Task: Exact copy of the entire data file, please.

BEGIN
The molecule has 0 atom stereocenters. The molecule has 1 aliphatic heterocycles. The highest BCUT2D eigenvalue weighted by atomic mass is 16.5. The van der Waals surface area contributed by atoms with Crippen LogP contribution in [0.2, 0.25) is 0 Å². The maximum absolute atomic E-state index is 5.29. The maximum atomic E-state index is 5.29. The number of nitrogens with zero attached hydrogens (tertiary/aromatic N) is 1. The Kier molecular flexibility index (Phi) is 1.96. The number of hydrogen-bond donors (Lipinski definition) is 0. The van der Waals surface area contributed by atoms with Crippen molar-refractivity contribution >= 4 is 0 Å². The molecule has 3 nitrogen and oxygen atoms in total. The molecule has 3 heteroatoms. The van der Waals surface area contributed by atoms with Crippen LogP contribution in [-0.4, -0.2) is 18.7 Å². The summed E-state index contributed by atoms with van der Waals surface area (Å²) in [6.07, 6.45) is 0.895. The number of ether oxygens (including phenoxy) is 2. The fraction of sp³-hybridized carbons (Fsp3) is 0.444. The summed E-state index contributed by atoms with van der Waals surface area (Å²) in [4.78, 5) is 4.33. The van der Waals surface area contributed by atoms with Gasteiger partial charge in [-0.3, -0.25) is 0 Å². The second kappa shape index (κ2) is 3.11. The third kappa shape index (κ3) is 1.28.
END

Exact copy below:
The molecule has 0 atom stereocenters. The molecule has 1 aliphatic heterocycles. The highest BCUT2D eigenvalue weighted by atomic mass is 16.5. The van der Waals surface area contributed by atoms with Crippen LogP contribution in [0.2, 0.25) is 0 Å². The maximum absolute atomic E-state index is 5.29. The maximum atomic E-state index is 5.29. The number of nitrogens with zero attached hydrogens (tertiary/aromatic N) is 1. The Kier molecular flexibility index (Phi) is 1.96. The number of hydrogen-bond donors (Lipinski definition) is 0. The van der Waals surface area contributed by atoms with Crippen molar-refractivity contribution >= 4 is 0 Å². The molecule has 3 nitrogen and oxygen atoms in total. The molecule has 3 heteroatoms. The van der Waals surface area contributed by atoms with Crippen LogP contribution in [-0.4, -0.2) is 18.7 Å². The summed E-state index contributed by atoms with van der Waals surface area (Å²) in [6.07, 6.45) is 0.895. The number of ether oxygens (including phenoxy) is 2. The fraction of sp³-hybridized carbons (Fsp3) is 0.444. The summed E-state index contributed by atoms with van der Waals surface area (Å²) in [4.78, 5) is 4.33. The van der Waals surface area contributed by atoms with Gasteiger partial charge in [-0.3, -0.25) is 0 Å². The second kappa shape index (κ2) is 3.11. The third kappa shape index (κ3) is 1.28.